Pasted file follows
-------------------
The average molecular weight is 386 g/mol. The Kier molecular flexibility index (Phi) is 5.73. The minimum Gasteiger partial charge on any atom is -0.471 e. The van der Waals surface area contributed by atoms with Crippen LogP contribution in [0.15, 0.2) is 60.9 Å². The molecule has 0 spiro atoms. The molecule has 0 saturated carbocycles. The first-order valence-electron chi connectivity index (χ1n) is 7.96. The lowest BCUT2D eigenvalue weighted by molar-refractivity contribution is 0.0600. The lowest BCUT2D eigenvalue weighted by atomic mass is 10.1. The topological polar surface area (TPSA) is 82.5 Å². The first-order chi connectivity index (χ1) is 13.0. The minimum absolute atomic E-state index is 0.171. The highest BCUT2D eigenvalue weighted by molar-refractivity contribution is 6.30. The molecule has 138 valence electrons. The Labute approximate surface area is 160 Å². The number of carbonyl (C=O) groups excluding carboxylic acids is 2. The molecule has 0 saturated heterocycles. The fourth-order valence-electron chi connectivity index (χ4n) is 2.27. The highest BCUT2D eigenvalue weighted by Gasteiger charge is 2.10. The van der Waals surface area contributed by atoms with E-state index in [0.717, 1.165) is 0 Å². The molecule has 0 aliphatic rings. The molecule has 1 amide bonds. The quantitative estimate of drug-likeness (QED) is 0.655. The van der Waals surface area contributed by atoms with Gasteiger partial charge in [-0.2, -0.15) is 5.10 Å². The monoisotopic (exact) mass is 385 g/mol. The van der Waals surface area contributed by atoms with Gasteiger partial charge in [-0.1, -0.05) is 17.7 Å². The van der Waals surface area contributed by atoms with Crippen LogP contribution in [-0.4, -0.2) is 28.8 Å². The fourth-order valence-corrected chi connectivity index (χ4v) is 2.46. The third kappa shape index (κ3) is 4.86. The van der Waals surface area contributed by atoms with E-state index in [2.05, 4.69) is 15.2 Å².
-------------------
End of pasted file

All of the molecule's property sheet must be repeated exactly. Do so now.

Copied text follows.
The average molecular weight is 386 g/mol. The Kier molecular flexibility index (Phi) is 5.73. The minimum Gasteiger partial charge on any atom is -0.471 e. The van der Waals surface area contributed by atoms with Crippen LogP contribution in [0.15, 0.2) is 60.9 Å². The molecule has 0 spiro atoms. The molecule has 0 saturated carbocycles. The first-order valence-electron chi connectivity index (χ1n) is 7.96. The lowest BCUT2D eigenvalue weighted by molar-refractivity contribution is 0.0600. The lowest BCUT2D eigenvalue weighted by atomic mass is 10.1. The topological polar surface area (TPSA) is 82.5 Å². The first-order chi connectivity index (χ1) is 13.0. The minimum absolute atomic E-state index is 0.171. The highest BCUT2D eigenvalue weighted by molar-refractivity contribution is 6.30. The molecule has 138 valence electrons. The Labute approximate surface area is 160 Å². The number of carbonyl (C=O) groups excluding carboxylic acids is 2. The molecule has 0 saturated heterocycles. The fourth-order valence-electron chi connectivity index (χ4n) is 2.27. The highest BCUT2D eigenvalue weighted by Gasteiger charge is 2.10. The van der Waals surface area contributed by atoms with E-state index in [0.717, 1.165) is 0 Å². The molecule has 0 aliphatic rings. The molecule has 1 amide bonds. The quantitative estimate of drug-likeness (QED) is 0.655. The van der Waals surface area contributed by atoms with Gasteiger partial charge in [-0.2, -0.15) is 5.10 Å². The monoisotopic (exact) mass is 385 g/mol. The van der Waals surface area contributed by atoms with Gasteiger partial charge in [-0.1, -0.05) is 17.7 Å². The van der Waals surface area contributed by atoms with Crippen LogP contribution in [-0.4, -0.2) is 28.8 Å². The fourth-order valence-corrected chi connectivity index (χ4v) is 2.46. The third kappa shape index (κ3) is 4.86. The van der Waals surface area contributed by atoms with E-state index in [2.05, 4.69) is 15.2 Å².